Our flourishing incel culture arguably has its roots in a brutal online civil war in 2014, known as “Gamergate”. In this woman-hating frenzy, forums of men and boys mass-coordinated harassment campaigns against female players and developers, from doxing to rape and death threats. It was a response to the perceived suffocation of gaming culture by diversity proponents, worst of all feminists — and an explosion in the proportion of female gamers, which by then had reached up to 48%. One critic wrote: “For a campaign that wanted to take politics out of gaming, Gamergate has injected gaming deep into the veins of our politics.”

I am lucky that in my real life, in which women hold court at dinner parties and are at least as witty as the men, equality seems a given. But the incipient misogynists of the next generation cut their teeth on games which allow them to attack and intimidate anything even purporting to be female. You can block, you can report, but the next time you log on, it will happen again. And I’m a grown-up: I hate to imagine how a 13-year-old girl must feel shutting her laptop to a dark bedroom, having been debased online by knife-wielding strangers —perhaps those very same boys who suffered through double maths with her that morning.

There are many who think that the explicit content of video games encourages this. In GTA, players can drive close to prostitutes to engage their services. An encounter boosts the player’s health, but costs money; luckily, you can kill your prostitute afterwards and rob it back. But if studies are to be believed, these virtual acts have no bearing on our real urges. Gaming is no more likely to spawn a generation of sex-buyers than it is to nurture gangsters. It seems unlikely, therefore, that it would encourage in-game abuse between real players. Games are a mirror for an increasingly brutal male sexuality, not a cause.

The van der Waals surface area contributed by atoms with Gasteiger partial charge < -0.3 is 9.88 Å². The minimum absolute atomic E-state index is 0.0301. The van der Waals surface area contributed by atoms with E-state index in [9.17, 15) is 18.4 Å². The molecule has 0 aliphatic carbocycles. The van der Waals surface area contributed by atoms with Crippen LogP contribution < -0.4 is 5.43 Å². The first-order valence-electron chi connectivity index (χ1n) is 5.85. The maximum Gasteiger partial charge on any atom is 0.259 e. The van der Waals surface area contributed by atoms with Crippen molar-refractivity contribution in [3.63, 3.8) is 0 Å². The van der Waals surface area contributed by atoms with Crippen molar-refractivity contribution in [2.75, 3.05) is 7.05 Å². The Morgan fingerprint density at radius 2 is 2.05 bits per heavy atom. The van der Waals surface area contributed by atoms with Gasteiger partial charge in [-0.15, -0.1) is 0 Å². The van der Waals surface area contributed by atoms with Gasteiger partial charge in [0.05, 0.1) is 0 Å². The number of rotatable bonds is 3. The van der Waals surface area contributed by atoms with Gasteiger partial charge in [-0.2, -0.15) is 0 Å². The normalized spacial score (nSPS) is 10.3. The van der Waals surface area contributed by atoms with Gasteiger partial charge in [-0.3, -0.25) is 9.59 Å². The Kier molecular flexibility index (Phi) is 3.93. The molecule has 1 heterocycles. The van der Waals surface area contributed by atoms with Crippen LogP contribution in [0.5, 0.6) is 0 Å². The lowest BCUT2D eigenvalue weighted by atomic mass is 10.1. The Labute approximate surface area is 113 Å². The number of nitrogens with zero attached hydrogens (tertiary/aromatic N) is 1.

The trials of the “gamer girl” matter far more than we realise, for this is what boys and men do when they think society isn’t watching. The next generation — already buffeted towards extreme misogyny by Andrew Tate, incel culture and society’s utter saturation in porn — are living out these ideologies in cyberspace; 76% of boys in the UK aged 12-15 game online. It is a training ground, and a virtual arena for roleplaying abusive tastes.

We should, therefore, understand gaming as a prism to see something much larger, much more horrifying — that certain corners of male sexual culture have mutated into a febrile arena where there are no women, just whores; no sex, just rape. In this world, female characters become cyphers for the women of real life — those who dump you, laugh at you, ghost you on Hinge. And while you know nothing about the players behind the screen — not even whether they are in fact women — you are allowed to hate them, and to act on that hate. The world of gaming is a petri dish in which gender relations play out — the worst fears of feminism, in pixels.

Recently, the real world has started watching. In January, British police opened an investigation into a virtual “gang rape” of a girl under 16 in the Metaverse, Mark Zuckerberg’s VR utopia. Since then, online sex attacks have become enough of an issue for Interpol to issue a report urging police forces to “define what constitutes crimes and harms” in the Metaverse.

All these are serious concerns — and we should welcome higher scrutiny. Yet I do not believe that we should censor, ban or fret about games themselves beyond the usual, reasonable restrictions on harassment and bullying. After all, the unreality of it, the freedom, is why we play, and why I will continue to game. So, ladies, dust off those controllers and cancel your plans — for there is a deliciously guilty pleasure to shutting out real life and becoming utterly absorbed. But remember that the fascination of virtual worlds is that they are never entirely so; as strange and untethered the universe of a game may be, the shadows of our own dark realities always creep in.


Poppy Sowerby is an editor and writer covering politics and culture.